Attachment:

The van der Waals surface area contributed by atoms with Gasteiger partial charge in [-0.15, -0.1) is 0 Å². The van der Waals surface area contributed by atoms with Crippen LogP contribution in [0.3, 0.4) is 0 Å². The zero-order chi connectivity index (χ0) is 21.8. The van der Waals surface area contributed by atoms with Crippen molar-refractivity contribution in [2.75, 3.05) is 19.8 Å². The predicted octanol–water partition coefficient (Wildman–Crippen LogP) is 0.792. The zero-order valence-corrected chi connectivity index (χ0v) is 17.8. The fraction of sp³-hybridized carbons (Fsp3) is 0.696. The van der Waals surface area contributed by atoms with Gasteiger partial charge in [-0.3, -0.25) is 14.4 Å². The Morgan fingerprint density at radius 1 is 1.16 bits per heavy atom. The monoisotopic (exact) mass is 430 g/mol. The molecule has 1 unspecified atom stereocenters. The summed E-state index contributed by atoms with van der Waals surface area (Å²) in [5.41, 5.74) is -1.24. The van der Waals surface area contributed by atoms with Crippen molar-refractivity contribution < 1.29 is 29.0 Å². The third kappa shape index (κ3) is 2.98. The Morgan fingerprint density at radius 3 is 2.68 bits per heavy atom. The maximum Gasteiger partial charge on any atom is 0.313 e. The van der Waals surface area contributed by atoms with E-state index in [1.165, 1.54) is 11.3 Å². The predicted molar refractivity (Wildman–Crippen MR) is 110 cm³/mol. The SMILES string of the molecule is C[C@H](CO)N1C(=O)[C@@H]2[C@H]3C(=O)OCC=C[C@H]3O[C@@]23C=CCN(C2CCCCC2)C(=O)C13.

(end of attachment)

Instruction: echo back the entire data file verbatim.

The van der Waals surface area contributed by atoms with Gasteiger partial charge in [-0.15, -0.1) is 0 Å². The van der Waals surface area contributed by atoms with Crippen LogP contribution in [0.3, 0.4) is 0 Å². The zero-order chi connectivity index (χ0) is 21.8. The van der Waals surface area contributed by atoms with Crippen molar-refractivity contribution in [2.75, 3.05) is 19.8 Å². The predicted octanol–water partition coefficient (Wildman–Crippen LogP) is 0.792. The zero-order valence-corrected chi connectivity index (χ0v) is 17.8. The fraction of sp³-hybridized carbons (Fsp3) is 0.696. The van der Waals surface area contributed by atoms with Gasteiger partial charge in [-0.3, -0.25) is 14.4 Å². The Morgan fingerprint density at radius 1 is 1.16 bits per heavy atom. The monoisotopic (exact) mass is 430 g/mol. The molecule has 1 unspecified atom stereocenters. The summed E-state index contributed by atoms with van der Waals surface area (Å²) in [5.41, 5.74) is -1.24. The van der Waals surface area contributed by atoms with Crippen molar-refractivity contribution < 1.29 is 29.0 Å². The third kappa shape index (κ3) is 2.98. The Morgan fingerprint density at radius 3 is 2.68 bits per heavy atom. The maximum Gasteiger partial charge on any atom is 0.313 e. The van der Waals surface area contributed by atoms with E-state index in [1.165, 1.54) is 11.3 Å². The predicted molar refractivity (Wildman–Crippen MR) is 110 cm³/mol. The SMILES string of the molecule is C[C@H](CO)N1C(=O)[C@@H]2[C@H]3C(=O)OCC=C[C@H]3O[C@@]23C=CCN(C2CCCCC2)C(=O)C13.